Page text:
One of the things that I find very interesting about this report is that while manuscript submissions have gone down in recent years, PLOS ONE’s acceptance rate has also gone down. I can only see two possible explanations for this: either PLOS ONE is increasing its selectivity even as the pool of proffered manuscripts is shrinking, or the quality of proffered manuscripts has fallen dramatically. Either of these scenarios would be kind of fascinating.

Alison Mudditt, is this something you can comment on?

PLOS ONE’s Impact Factor has declined monotonically for the last six years straight. If article citations are any indicator of quality, then the average quality of papers submitted to PLOS ONE has also declined. Since the scope of the journal and evaluation criteria have not changed, then a higher rejection rate may mean that PLOS ONE is attracting many more poorly researched (or written) manuscripts.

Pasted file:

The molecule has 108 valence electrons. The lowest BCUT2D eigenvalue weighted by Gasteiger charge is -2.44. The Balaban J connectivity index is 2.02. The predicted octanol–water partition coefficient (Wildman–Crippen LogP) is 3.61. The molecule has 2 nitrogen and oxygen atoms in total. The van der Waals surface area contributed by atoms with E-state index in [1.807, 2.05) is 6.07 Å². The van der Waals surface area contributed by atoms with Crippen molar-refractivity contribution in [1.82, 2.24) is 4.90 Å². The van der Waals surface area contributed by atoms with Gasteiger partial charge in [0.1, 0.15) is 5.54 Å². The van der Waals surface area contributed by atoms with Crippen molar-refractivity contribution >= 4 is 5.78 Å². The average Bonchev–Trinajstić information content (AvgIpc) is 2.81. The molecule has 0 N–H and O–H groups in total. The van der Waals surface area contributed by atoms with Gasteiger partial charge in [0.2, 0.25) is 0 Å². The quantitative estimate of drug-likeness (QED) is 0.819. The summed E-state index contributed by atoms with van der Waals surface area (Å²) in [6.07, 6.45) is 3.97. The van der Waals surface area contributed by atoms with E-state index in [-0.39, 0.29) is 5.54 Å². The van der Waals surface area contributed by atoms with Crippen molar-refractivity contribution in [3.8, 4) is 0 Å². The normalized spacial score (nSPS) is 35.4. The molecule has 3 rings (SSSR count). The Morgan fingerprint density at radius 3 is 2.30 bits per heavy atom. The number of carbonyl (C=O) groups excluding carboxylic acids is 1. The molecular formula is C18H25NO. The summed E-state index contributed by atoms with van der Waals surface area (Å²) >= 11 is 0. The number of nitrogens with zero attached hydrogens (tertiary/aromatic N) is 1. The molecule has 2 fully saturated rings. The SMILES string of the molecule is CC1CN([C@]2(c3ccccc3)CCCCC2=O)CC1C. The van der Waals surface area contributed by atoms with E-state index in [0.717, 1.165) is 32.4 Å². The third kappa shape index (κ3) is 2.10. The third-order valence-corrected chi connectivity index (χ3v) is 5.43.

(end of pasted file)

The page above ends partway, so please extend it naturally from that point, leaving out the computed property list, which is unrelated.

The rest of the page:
Plos received 13 million in grants which ended in 2011. Now 6 years later they are running in the red.

Is there business model sustainable?

As the new PLOS CEO, I’ve spent my first months assessing the organization and planning for a thriving future. I was attracted to PLOS because of its unique position pioneering multiple aspects of scientific communications and I believe this is what will carry us forward. And yes, there have clearly been many shifts in the dynamics of the OA market since PLOS was founded. Moving forward, we will be exploring what innovation means to us an organization and how we can collaborate and best lead within the expanding and evolving scientific communications ecosystem.